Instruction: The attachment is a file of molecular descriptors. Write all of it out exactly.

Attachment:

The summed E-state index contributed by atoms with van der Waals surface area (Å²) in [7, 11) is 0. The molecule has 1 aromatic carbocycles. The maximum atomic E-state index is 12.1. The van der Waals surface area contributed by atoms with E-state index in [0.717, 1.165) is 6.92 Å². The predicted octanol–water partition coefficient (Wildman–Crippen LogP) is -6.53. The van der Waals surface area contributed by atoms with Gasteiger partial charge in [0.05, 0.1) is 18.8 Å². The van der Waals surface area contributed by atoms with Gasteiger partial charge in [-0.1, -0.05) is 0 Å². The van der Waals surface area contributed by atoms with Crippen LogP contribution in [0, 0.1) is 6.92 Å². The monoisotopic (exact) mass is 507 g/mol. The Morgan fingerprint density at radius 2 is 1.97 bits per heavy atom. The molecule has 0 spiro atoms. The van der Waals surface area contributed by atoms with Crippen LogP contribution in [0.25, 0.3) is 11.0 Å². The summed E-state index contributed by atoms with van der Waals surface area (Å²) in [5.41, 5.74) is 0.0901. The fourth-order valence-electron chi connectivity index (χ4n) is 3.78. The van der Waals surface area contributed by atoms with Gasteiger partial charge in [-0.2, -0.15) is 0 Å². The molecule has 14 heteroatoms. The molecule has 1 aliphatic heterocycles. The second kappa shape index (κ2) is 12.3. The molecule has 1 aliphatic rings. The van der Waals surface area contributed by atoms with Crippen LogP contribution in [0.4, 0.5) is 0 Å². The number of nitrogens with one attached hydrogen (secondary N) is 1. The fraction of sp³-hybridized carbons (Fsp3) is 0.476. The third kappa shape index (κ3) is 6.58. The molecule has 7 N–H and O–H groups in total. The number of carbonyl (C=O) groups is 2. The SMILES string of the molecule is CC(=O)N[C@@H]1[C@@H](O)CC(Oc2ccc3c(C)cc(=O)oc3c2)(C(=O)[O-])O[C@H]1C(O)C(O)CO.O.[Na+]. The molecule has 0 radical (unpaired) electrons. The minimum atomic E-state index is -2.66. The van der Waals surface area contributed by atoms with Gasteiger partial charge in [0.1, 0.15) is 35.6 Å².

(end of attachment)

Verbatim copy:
The summed E-state index contributed by atoms with van der Waals surface area (Å²) in [7, 11) is 0. The molecule has 1 aromatic carbocycles. The maximum atomic E-state index is 12.1. The van der Waals surface area contributed by atoms with E-state index in [0.717, 1.165) is 6.92 Å². The predicted octanol–water partition coefficient (Wildman–Crippen LogP) is -6.53. The van der Waals surface area contributed by atoms with Gasteiger partial charge in [0.05, 0.1) is 18.8 Å². The van der Waals surface area contributed by atoms with Gasteiger partial charge in [-0.1, -0.05) is 0 Å². The van der Waals surface area contributed by atoms with Crippen LogP contribution in [0, 0.1) is 6.92 Å². The monoisotopic (exact) mass is 507 g/mol. The Morgan fingerprint density at radius 2 is 1.97 bits per heavy atom. The molecule has 0 spiro atoms. The van der Waals surface area contributed by atoms with Crippen LogP contribution in [0.25, 0.3) is 11.0 Å². The summed E-state index contributed by atoms with van der Waals surface area (Å²) in [5.41, 5.74) is 0.0901. The fourth-order valence-electron chi connectivity index (χ4n) is 3.78. The van der Waals surface area contributed by atoms with Gasteiger partial charge in [-0.2, -0.15) is 0 Å². The molecule has 14 heteroatoms. The molecule has 1 aliphatic heterocycles. The second kappa shape index (κ2) is 12.3. The molecule has 1 aliphatic rings. The van der Waals surface area contributed by atoms with Crippen LogP contribution in [0.4, 0.5) is 0 Å². The number of nitrogens with one attached hydrogen (secondary N) is 1. The fraction of sp³-hybridized carbons (Fsp3) is 0.476. The third kappa shape index (κ3) is 6.58. The molecule has 7 N–H and O–H groups in total. The number of carbonyl (C=O) groups is 2. The SMILES string of the molecule is CC(=O)N[C@@H]1[C@@H](O)CC(Oc2ccc3c(C)cc(=O)oc3c2)(C(=O)[O-])O[C@H]1C(O)C(O)CO.O.[Na+]. The molecule has 0 radical (unpaired) electrons. The minimum atomic E-state index is -2.66. The van der Waals surface area contributed by atoms with Gasteiger partial charge in [0.1, 0.15) is 35.6 Å².